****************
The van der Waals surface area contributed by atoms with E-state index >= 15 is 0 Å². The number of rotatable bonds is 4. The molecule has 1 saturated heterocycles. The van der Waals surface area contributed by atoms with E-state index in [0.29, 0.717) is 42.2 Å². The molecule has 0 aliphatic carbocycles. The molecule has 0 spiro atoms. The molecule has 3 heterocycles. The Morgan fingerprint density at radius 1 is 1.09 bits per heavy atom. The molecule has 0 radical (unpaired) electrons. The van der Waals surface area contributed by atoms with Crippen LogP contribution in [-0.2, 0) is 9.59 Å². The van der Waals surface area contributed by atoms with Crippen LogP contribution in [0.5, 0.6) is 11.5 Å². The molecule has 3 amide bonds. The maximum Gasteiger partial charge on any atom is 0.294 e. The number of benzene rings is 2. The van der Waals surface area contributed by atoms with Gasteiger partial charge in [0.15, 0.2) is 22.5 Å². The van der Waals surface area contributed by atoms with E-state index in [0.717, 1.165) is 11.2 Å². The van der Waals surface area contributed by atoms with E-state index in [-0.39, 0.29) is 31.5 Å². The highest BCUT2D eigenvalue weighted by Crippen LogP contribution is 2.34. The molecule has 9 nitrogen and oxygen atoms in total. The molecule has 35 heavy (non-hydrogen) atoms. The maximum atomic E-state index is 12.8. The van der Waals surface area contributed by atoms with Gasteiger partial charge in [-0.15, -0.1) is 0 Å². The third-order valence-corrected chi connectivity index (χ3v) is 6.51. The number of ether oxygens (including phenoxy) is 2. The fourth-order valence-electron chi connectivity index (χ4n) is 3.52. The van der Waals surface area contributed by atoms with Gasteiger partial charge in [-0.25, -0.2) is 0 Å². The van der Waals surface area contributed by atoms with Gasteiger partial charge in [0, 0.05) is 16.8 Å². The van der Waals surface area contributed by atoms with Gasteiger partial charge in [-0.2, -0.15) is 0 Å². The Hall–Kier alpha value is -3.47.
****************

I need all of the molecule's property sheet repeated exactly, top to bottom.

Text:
The van der Waals surface area contributed by atoms with E-state index >= 15 is 0 Å². The number of rotatable bonds is 4. The molecule has 1 saturated heterocycles. The van der Waals surface area contributed by atoms with E-state index in [0.29, 0.717) is 42.2 Å². The molecule has 0 aliphatic carbocycles. The molecule has 0 spiro atoms. The molecule has 3 heterocycles. The Morgan fingerprint density at radius 1 is 1.09 bits per heavy atom. The molecule has 0 radical (unpaired) electrons. The van der Waals surface area contributed by atoms with Crippen LogP contribution in [-0.2, 0) is 9.59 Å². The van der Waals surface area contributed by atoms with Crippen LogP contribution in [0.5, 0.6) is 11.5 Å². The molecule has 3 amide bonds. The maximum Gasteiger partial charge on any atom is 0.294 e. The number of benzene rings is 2. The van der Waals surface area contributed by atoms with Gasteiger partial charge in [0.15, 0.2) is 22.5 Å². The van der Waals surface area contributed by atoms with E-state index in [0.717, 1.165) is 11.2 Å². The van der Waals surface area contributed by atoms with E-state index in [-0.39, 0.29) is 31.5 Å². The highest BCUT2D eigenvalue weighted by Crippen LogP contribution is 2.34. The molecule has 9 nitrogen and oxygen atoms in total. The molecule has 35 heavy (non-hydrogen) atoms. The maximum atomic E-state index is 12.8. The van der Waals surface area contributed by atoms with Gasteiger partial charge in [-0.15, -0.1) is 0 Å². The third-order valence-corrected chi connectivity index (χ3v) is 6.51. The number of ether oxygens (including phenoxy) is 2. The fourth-order valence-electron chi connectivity index (χ4n) is 3.52. The van der Waals surface area contributed by atoms with Gasteiger partial charge in [-0.25, -0.2) is 0 Å². The van der Waals surface area contributed by atoms with Gasteiger partial charge in [0, 0.05) is 16.8 Å². The van der Waals surface area contributed by atoms with Gasteiger partial charge in [-0.2, -0.15) is 0 Å². The Hall–Kier alpha value is -3.47.